Two things happened simultaneously. All of the hatchlings (and I mean 100% of them) headed southwest rather than east into the sea, drawn by the headlights of the cars going north on A1A, and the lightning storm that had been percolating offshore arrived ferociously. The rain was so dense and wind-driven that it was very difficult to see anything - the other guy ran for shelter - and Stephanie, whose drenched t shirt had been both loose and white, kept saying "I'm supposed to count them! Can you help me count them?" (Not the usual beach script for someone in a girls-gone-wild outfit.) It became immediately obvious that we were counting some of them two or more times, and some of them not at all. It was very much like that Seinfeld episode in which George plays that old video game Frogger. She gave up and we started putting them into the two buckets. I have the feeling that a large number of them got away from us.
When the rain stopped five minutes later in true Florida fashion, we took the buckets down to the water and released them in groups of five. The downward slant of the smooth packed sand at the water's edge seemed to shield them from distracting light but some of them still wanted to head toward the traffic. Also, several of them headed back to the buckets, not out of any yearning for their childhood orphanage, but because the buckets are white and attracted their attention. I think the buckets of the volunteers should be painted black. One of hatchlings kept heading to my feet which Stephanie says are very white. We stood silently pondering her words for a few seconds both slightly off balance by the strenuous intimacy of a statement and an adventure shared by two who had before this hour never met. I considered naming him as he knocked his little head into my flip flop. I tried to think of a foot fetishist whose name I knew, and realized that I don't know any by name. I wonder if that fact is more curious than the whiteness of my feet.
Also, I think we should have dug a trench leading to the water as soon as the hatching began. Had they been in the bottom of such a trench, they might not have seen the headlights. They are cute little buggers. Some were feisty, lifting their heads up and looking about. Some were slow and plodding and would not be dissuaded from their misdirection (Republicans) until a good strong wave convinced them. Stephanie says that their march to the sea is a necessary exertion and that just dumping the bucket into the waves would cause some of them to drown.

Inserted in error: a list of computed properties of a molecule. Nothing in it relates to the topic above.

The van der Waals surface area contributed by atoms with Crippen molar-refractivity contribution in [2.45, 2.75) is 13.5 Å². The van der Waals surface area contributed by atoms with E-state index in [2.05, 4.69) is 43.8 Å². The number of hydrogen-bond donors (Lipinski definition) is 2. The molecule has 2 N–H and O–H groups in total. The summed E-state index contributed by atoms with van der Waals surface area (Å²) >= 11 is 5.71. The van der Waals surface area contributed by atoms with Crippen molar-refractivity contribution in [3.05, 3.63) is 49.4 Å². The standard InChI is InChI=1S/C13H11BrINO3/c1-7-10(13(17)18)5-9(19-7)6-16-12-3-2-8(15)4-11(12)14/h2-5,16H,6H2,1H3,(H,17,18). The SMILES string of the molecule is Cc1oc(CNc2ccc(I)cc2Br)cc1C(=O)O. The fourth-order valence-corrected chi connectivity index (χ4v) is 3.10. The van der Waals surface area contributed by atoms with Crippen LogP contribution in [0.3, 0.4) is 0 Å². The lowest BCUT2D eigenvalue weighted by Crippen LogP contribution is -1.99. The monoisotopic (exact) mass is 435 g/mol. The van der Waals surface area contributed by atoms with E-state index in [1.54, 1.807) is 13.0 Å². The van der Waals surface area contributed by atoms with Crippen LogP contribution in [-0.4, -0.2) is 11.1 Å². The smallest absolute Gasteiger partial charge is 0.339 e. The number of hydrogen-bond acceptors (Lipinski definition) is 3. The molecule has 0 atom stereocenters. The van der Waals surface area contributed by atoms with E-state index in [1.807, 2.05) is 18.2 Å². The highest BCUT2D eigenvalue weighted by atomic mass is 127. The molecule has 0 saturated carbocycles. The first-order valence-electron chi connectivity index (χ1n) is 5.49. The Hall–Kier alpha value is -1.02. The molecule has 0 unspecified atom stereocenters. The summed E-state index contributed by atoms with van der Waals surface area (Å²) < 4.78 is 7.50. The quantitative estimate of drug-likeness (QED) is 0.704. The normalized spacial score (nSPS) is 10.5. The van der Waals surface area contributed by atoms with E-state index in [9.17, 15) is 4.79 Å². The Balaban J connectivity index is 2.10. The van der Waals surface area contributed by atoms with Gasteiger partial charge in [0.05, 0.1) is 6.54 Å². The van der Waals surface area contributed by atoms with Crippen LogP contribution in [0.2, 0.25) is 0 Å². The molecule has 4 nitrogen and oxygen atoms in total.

We released exactly fifty from the buckets, and Stephanie predicted a second wave of hatchlings from the same nest perhaps before dawn. We released them in groups of five and when each group's members had been washed away (and some of them get tossed back onto the sand by smaller waves, necessitating more interventions, like relapsed addicts, the Lindsay Lohans of the brood destined for a hardknock life), Stephanie would draw a line in the sand. She made four parallel lines, and then crossed that set diagonally just the way prisoners mark their duration on the walls of their cells. She completed two sets before the tide took our records away.
We scouted the periphery for strays. We found only one. In the middle of the highway. He had not made it across.
I've had a lifetime of seeing roadkill through a windshield with absolutely no emotional reaction but this one got to me.
On my way back to my bike, I encountered a gigantic female sea turtle digging her nest fifteen feet north of the lifeguard station and I doubled back to let Stephanie know so that she could watch over her and mark the nest.
Stephanie says that the hatchlings will swim for two or three days before they reach an area of underwater vegetation where they will get their first food and find protection. Along the way, some will be eaten by natural predators. This is not upsetting because it is part of the balance. But the one that scurried eagerly toward the oncoming headlights on the highway should not have perished.